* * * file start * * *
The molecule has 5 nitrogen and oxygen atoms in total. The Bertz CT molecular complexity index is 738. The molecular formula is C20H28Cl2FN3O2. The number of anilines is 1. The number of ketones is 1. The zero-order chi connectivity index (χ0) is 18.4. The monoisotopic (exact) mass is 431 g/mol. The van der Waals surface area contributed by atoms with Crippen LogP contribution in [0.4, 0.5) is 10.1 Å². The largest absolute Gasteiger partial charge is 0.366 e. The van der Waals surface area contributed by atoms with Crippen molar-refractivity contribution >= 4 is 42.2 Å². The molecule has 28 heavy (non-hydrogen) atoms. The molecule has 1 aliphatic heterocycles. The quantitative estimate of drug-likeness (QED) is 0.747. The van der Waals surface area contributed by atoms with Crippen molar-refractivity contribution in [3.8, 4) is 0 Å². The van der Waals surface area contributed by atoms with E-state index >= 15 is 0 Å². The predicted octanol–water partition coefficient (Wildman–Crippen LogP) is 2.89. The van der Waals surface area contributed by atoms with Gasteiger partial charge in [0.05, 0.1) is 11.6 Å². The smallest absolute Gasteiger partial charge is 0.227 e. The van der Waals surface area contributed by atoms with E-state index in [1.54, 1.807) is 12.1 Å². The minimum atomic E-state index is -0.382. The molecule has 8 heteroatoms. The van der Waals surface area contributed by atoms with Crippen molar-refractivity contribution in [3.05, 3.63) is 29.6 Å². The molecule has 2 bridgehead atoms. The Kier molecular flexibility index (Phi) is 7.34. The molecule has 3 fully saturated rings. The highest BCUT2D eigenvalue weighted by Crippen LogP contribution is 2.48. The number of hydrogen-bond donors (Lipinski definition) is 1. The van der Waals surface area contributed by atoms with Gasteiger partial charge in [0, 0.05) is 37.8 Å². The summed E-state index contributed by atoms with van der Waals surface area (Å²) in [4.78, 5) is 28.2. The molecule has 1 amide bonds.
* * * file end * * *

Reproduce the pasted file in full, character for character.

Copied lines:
The molecule has 5 nitrogen and oxygen atoms in total. The Bertz CT molecular complexity index is 738. The molecular formula is C20H28Cl2FN3O2. The number of anilines is 1. The number of ketones is 1. The zero-order chi connectivity index (χ0) is 18.4. The monoisotopic (exact) mass is 431 g/mol. The van der Waals surface area contributed by atoms with Crippen LogP contribution in [0.4, 0.5) is 10.1 Å². The largest absolute Gasteiger partial charge is 0.366 e. The van der Waals surface area contributed by atoms with Crippen molar-refractivity contribution >= 4 is 42.2 Å². The molecule has 28 heavy (non-hydrogen) atoms. The molecule has 1 aliphatic heterocycles. The quantitative estimate of drug-likeness (QED) is 0.747. The van der Waals surface area contributed by atoms with Crippen molar-refractivity contribution in [3.8, 4) is 0 Å². The van der Waals surface area contributed by atoms with E-state index >= 15 is 0 Å². The predicted octanol–water partition coefficient (Wildman–Crippen LogP) is 2.89. The van der Waals surface area contributed by atoms with Gasteiger partial charge in [0.05, 0.1) is 11.6 Å². The smallest absolute Gasteiger partial charge is 0.227 e. The van der Waals surface area contributed by atoms with E-state index in [1.54, 1.807) is 12.1 Å². The minimum atomic E-state index is -0.382. The molecule has 8 heteroatoms. The van der Waals surface area contributed by atoms with Crippen molar-refractivity contribution in [3.05, 3.63) is 29.6 Å². The molecule has 2 bridgehead atoms. The Kier molecular flexibility index (Phi) is 7.34. The molecule has 3 fully saturated rings. The highest BCUT2D eigenvalue weighted by Crippen LogP contribution is 2.48. The number of hydrogen-bond donors (Lipinski definition) is 1. The van der Waals surface area contributed by atoms with Gasteiger partial charge in [0, 0.05) is 37.8 Å². The summed E-state index contributed by atoms with van der Waals surface area (Å²) in [4.78, 5) is 28.2. The molecule has 1 amide bonds.